Day Four – June 21, 2018 – I’ll Show You How

Could you teach someone how to finger knit in two minutes or less? Could you teach someone how to perfectly dice an onion or how to expertly tie a bow on a package?

Today, I want you to write about what you could teach someone to do in two minutes or less. How would you teach them to do this? Who taught you to do this thing? Is this something that you do every day or once in a while? Why is it important to know how to do this?

I can’t wait to learn about your hidden expertise and talents. 

photo credit: marcoverch Draufsicht von Zwiebeln in einem Sack via photopin (license)

49 thoughts on “Day Four – June 21, 2018 – I’ll Show You How

  1. Cindi Lynch

    An Essential How-To: Taught in Two Minutes

    Everyone has one. And to many, it’s not only an eyesore, but an embarrassment.

    In the back of our minds there’s always a niggle to do something about it. Yet, most times it’s something we simply don’t want to face.

    What I’m speaking about is the junk drawer in the kitchen. Oh yeah, you’ve got one. We all do. It contains everything that doesn’t have a home someplace else. A single AA-battery you might someday need for the remote, a half-stick of gum, a used ticket stub, pens that may or may not work, pencils with broken points and rubbed off erasers, an odd key you have no idea what it goes to, a voter registration or library card, curled up stamps (often from years ago), tiny screwdrivers for fixing eyeglasses.

    Our junk drawers contain all the odds and ends we don’t know what to do with. Thinking it’s better to at least keep them handy, they end up tossed in with all the other discards. And when the need arises to actually search for something in the abyss of junk, we claw our way through with the hope of finding exactly what we need. But often times disappointed that what we what isn’t there anyway.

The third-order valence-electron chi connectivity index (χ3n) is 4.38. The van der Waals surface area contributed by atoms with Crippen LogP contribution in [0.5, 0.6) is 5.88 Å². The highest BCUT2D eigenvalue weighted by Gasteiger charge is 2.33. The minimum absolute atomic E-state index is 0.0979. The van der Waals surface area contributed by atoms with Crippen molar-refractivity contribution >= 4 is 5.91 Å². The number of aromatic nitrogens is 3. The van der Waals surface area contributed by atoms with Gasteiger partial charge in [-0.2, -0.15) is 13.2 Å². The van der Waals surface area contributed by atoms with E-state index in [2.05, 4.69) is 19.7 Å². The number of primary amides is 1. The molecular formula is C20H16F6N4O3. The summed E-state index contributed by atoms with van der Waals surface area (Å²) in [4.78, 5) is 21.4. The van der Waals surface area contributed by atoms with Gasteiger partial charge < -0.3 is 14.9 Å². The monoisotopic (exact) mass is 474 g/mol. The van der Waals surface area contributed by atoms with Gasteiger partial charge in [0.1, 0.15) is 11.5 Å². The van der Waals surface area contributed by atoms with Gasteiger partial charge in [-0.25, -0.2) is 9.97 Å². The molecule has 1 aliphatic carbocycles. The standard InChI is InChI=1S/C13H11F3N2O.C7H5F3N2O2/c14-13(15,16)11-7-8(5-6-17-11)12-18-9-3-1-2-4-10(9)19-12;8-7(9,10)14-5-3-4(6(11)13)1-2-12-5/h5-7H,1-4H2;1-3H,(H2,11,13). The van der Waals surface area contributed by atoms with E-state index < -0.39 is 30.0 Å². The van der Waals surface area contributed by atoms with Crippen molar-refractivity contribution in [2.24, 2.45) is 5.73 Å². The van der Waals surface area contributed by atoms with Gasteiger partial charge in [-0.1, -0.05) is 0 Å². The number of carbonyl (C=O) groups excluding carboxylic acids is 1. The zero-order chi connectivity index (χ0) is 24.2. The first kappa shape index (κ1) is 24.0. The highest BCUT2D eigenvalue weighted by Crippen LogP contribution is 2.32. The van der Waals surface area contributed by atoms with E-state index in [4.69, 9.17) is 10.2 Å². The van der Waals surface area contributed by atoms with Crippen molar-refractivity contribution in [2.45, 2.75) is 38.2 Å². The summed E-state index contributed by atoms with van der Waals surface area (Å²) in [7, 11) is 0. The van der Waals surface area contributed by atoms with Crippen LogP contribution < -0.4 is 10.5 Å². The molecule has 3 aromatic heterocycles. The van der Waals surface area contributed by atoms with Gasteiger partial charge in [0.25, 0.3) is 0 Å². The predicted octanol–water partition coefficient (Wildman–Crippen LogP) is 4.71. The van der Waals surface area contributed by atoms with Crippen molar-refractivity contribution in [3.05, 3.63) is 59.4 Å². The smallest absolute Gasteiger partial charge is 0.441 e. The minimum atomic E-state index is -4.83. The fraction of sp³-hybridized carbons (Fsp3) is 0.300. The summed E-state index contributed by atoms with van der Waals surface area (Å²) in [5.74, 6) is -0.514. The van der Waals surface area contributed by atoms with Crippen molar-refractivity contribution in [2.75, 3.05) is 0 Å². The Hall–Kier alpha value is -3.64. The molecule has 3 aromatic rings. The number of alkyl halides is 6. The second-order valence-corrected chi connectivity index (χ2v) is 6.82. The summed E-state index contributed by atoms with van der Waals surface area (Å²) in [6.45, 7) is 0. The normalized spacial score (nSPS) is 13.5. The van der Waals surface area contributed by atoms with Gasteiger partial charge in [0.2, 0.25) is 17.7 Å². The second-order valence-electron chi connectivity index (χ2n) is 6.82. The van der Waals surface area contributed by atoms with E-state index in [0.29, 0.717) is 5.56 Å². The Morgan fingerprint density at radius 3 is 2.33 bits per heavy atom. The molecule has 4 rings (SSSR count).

Let me instill hope for you. Hope for taking that drawer of junk drawer and it back into the useful storage depository it was always meant to be. And in less than two-minutes. Come with me as I walk you through, step-by-step, just how to rid your kitchen and rid your life of your messy junk drawer.

    Step 1: Just dump it. Remove the drawer and empty it out completely. If you have a drawer that no longer will come out entirely, then you will miss the sheer joy of “the dump” and instead empty out each item by hand.

    Step 2: The sort. Every like thing goes in a separate pile. As you sort the pens, try each one. Dried up? Toss it away immediately. Pencils can be sharpened but if the eraser is gone and the pencil is half it’s original size AND if you don’t have a separate eraser to supplement, toss the pencil as well. Before going back in, keys must be tested. If you cannot find a lock for the key but aren’t quite up to tossing it yet, then put it in a marked bag or small container and hold onto it (them) for another 6-12 months. Or longer if you have storage space.

    Stamps can be unrolled and reused but please brush off the crumbs first. If it’s not a forever stamp, you’ll have to figure out how to pair it up with other stamps to equal first-class postage at today’s rates. Then be sure to purchase the additional postage and clip all together so you know you have enough to mail something in the future.

    Test batteries and only keep if still useable. Toss things without a purpose such as ticket stubs and half sticks of gum that probably have all sorts of gems and debris in them.

    As you sort, clean up all the items you are keeping. Think about where they belong. Perhaps in this drawer, maybe in a wallet, or even someplace else. If elsewhere, put those items away right then until the only remaining items are things that you will return to the drawer.

    Step 3: Clean. Dump out or vacuum the drawer, then clean it thoroughly.

    Step 4: Reorganize. Measure and purchase a drawer organizer that makes sense. For me, it was one purchased at Costco years ago that is completely flexible and can be reconfigured. The Container store has many as do office supply stores or the office supply departments of many chain stores. (They will be named desk or drawer organizers, not junk drawer organizers!)

    Step 5: Put your items into their new home.

    Step 6: Savor the joy of finding what you want when you want it. Pull the drawer open every now and then to relish the simple beauty of organization. And finally congratulate yourself on a job well-done.

    With these six steps and in two-minutes I have taught you how to organize that pesky junk drawer. But it will most likely take longer than that to actually do. So, find a day when you have 15-30 minutes and set it aside with this in mind. No, you don’t have to do it right this minute. You’ve been living with it for years, another few days is fine.